Salt Water Applications

Treated Lumber

Selecting the correct type and preservative retention for treated wood used in salt water or brackish water projects is very important. The exposure to salt water, either through immersion or splash, will dictate the required preservative system – Micronized Copper Azole (MCA) or Chromated Copper Arsenate (CCA) – and the required preservative protection level.


For example, decking and railing on docks or piers will need to be treated with MCA at a .23 pcf (Critical Structure) retention level. For piling, seawalls, bulkheads, cross bracing, and other applications where the treated wood can be exposed directly to salt water, CCA treated wood of various retentions is recommended. 



This wood has been preserved by pressure-treatment with an EPA registered pesticide containing inorganic arsenic to protect it from insect attack and decay. Wood treated with inorganic arsenic should be used only where such protection is important. 


Inorganic arsenic penetrates deeply into and remains in the pressure treated wood for a long time. However, some chemical may migrate from treated wood into surrounding soil over time and may also be dislodged from the wood surface upon contact with skin. Exposure to inorganic arsenic may present certain hazards. Therefore, the following precautions should be taken both when handling the treated wood and in determining where to use or dispose of the treated wood.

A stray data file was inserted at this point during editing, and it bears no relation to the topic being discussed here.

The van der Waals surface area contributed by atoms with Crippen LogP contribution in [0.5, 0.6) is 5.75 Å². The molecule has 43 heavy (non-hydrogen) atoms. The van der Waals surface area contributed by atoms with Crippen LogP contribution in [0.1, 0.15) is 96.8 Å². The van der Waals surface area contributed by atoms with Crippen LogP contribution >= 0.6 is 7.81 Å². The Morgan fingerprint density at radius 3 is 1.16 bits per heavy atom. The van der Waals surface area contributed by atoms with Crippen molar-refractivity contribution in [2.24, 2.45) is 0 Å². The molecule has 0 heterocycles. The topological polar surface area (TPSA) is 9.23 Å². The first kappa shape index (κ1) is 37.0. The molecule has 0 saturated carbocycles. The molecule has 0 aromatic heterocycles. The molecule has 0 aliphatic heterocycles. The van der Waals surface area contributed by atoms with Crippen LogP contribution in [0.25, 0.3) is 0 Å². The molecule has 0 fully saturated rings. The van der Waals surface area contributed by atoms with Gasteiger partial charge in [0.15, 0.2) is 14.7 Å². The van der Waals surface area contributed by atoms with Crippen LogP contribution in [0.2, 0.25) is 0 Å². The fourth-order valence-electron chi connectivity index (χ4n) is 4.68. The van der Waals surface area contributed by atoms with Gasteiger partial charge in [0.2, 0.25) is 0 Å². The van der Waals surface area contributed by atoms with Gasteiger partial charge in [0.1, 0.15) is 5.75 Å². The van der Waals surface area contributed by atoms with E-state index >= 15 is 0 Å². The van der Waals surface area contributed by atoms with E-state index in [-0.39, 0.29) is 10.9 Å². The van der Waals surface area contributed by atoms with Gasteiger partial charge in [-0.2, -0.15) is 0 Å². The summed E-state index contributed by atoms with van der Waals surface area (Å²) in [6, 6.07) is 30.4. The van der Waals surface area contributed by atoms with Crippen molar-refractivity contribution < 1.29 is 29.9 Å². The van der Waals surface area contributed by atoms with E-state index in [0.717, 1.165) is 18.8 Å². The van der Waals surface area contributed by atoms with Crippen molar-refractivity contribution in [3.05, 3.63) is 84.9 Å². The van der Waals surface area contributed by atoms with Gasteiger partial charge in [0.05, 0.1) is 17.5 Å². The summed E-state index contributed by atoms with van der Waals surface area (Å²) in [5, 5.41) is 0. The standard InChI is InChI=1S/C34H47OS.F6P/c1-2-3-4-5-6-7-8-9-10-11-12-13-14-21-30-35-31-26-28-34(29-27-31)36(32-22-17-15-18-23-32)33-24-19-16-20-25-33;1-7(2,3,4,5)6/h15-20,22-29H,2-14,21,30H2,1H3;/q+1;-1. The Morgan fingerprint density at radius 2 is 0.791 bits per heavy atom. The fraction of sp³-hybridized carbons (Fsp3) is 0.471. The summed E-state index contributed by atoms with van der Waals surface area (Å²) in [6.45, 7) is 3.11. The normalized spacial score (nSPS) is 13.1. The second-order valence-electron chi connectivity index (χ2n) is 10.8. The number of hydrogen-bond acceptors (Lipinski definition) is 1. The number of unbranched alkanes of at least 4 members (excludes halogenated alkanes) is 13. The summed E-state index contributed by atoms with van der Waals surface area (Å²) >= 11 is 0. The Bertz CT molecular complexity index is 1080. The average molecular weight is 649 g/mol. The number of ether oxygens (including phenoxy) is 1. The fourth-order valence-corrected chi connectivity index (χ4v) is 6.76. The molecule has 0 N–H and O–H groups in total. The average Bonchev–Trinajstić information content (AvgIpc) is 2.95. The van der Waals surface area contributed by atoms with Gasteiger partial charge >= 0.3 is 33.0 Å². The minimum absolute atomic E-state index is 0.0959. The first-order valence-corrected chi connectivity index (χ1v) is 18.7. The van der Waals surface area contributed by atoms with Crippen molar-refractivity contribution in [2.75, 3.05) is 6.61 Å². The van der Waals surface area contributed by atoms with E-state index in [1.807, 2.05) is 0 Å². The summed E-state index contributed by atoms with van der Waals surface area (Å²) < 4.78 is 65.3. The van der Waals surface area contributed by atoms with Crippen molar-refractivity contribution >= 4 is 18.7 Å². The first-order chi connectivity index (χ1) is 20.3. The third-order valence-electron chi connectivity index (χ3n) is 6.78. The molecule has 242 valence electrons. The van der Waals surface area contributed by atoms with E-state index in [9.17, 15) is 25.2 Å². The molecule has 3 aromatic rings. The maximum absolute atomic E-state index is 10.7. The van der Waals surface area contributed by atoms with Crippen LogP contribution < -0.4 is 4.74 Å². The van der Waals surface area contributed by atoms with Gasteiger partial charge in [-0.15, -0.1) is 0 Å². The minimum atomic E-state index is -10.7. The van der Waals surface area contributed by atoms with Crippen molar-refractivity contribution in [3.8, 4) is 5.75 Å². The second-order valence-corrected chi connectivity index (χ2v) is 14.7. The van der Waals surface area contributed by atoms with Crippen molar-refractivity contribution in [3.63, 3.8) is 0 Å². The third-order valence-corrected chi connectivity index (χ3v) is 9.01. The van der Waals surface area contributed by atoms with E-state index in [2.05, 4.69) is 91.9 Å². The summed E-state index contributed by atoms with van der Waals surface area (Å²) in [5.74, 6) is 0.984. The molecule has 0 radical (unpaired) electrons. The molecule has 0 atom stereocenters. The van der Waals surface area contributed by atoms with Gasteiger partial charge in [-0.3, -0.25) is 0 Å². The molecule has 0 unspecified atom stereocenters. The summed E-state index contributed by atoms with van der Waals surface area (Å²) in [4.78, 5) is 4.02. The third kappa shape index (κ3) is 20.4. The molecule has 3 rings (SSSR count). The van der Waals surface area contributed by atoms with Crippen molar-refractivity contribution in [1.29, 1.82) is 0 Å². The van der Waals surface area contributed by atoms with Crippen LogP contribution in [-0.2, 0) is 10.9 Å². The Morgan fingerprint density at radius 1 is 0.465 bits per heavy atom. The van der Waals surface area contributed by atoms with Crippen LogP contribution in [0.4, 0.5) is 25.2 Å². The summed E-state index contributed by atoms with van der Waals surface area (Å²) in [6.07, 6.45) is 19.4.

Additional information on Chromated Copper Arsenate (CCA) treated wood products is available on the EPA website.


  • All sawdust and construction debris should be cleaned up and disposed of after construction.
  • Do not use treated wood under circumstances where the preservative may become a component of food or animal feed. Examples of such sites would be use of mulch from recycled arsenic-treated wood, cutting boards, counter tops, animal bedding, and structures or containers for storing animal feed or human food.
  • Treated wood should not be used where it may come into direct or indirect contact with drinking water, except for uses involving incidental contact such as docks and bridges.


  • Dispose of treated wood by ordinary trash collection. Treated wood should not be burned in open fires or in stoves, fireplaces, or residential boilers because toxic chemicals may be produced as part of the smoke and ashes. Treated wood from commercial or industrial use (e.g., construction sites) may be burned only in commercial or industrial incinerators or boilers in accordance with state and Federal regulations.
  • Avoid frequent or prolonged inhalation of sawdust from treated wood. When sawing, sanding and machining treated wood, wear a dust mask. Whenever possible, these operations should be performed outdoors to avoid indoor accumulations or airborne sawdust from treated wood.
  • When power-sawing and machining, wear goggles to protect eyes from flying particles.
  • Wear gloves when working with the wood. After working with the wood, and before eating, drinking, toileting, and use of tobacco products, wash exposed areas thoroughly.
  • Because preservatives or sawdust may accumulate on clothes, they should be laundered before reuse. Wash work clothes separately from other household clothing.
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